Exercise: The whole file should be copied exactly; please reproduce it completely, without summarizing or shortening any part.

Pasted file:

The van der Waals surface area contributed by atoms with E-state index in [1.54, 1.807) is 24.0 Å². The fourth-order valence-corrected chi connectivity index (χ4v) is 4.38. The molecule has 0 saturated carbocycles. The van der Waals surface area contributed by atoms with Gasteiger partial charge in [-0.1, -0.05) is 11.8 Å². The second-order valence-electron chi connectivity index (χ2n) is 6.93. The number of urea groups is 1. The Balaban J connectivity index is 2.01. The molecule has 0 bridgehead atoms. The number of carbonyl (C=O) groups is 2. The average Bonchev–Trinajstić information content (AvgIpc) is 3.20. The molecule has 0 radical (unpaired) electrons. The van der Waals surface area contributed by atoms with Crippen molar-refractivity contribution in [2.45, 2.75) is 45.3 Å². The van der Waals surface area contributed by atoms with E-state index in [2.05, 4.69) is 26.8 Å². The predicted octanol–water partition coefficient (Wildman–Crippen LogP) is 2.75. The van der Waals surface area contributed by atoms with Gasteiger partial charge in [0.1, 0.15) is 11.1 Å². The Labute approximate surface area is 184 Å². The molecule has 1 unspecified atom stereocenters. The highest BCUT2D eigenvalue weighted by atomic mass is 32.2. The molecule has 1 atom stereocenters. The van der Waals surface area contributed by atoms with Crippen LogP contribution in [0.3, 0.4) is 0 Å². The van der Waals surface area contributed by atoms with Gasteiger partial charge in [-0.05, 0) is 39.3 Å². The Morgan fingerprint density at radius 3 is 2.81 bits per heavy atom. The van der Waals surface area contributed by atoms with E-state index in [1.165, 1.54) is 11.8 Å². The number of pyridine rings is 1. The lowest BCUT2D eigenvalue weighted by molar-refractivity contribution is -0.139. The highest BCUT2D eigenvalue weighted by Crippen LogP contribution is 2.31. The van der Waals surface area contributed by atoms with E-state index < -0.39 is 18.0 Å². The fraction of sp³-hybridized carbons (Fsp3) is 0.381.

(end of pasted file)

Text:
The van der Waals surface area contributed by atoms with E-state index in [1.54, 1.807) is 24.0 Å². The fourth-order valence-corrected chi connectivity index (χ4v) is 4.38. The molecule has 0 saturated carbocycles. The van der Waals surface area contributed by atoms with Gasteiger partial charge in [-0.1, -0.05) is 11.8 Å². The second-order valence-electron chi connectivity index (χ2n) is 6.93. The number of urea groups is 1. The Balaban J connectivity index is 2.01. The molecule has 0 bridgehead atoms. The number of carbonyl (C=O) groups is 2. The average Bonchev–Trinajstić information content (AvgIpc) is 3.20. The molecule has 0 radical (unpaired) electrons. The van der Waals surface area contributed by atoms with Crippen molar-refractivity contribution in [2.45, 2.75) is 45.3 Å². The van der Waals surface area contributed by atoms with E-state index in [2.05, 4.69) is 26.8 Å². The predicted octanol–water partition coefficient (Wildman–Crippen LogP) is 2.75. The van der Waals surface area contributed by atoms with Gasteiger partial charge in [0.1, 0.15) is 11.1 Å². The Labute approximate surface area is 184 Å². The molecule has 1 unspecified atom stereocenters. The highest BCUT2D eigenvalue weighted by atomic mass is 32.2. The molecule has 1 atom stereocenters. The van der Waals surface area contributed by atoms with Crippen LogP contribution in [0.3, 0.4) is 0 Å². The van der Waals surface area contributed by atoms with Gasteiger partial charge in [-0.05, 0) is 39.3 Å². The Morgan fingerprint density at radius 3 is 2.81 bits per heavy atom. The van der Waals surface area contributed by atoms with E-state index in [1.165, 1.54) is 11.8 Å². The number of pyridine rings is 1. The lowest BCUT2D eigenvalue weighted by molar-refractivity contribution is -0.139. The highest BCUT2D eigenvalue weighted by Crippen LogP contribution is 2.31. The van der Waals surface area contributed by atoms with E-state index < -0.39 is 18.0 Å². The fraction of sp³-hybridized carbons (Fsp3) is 0.381.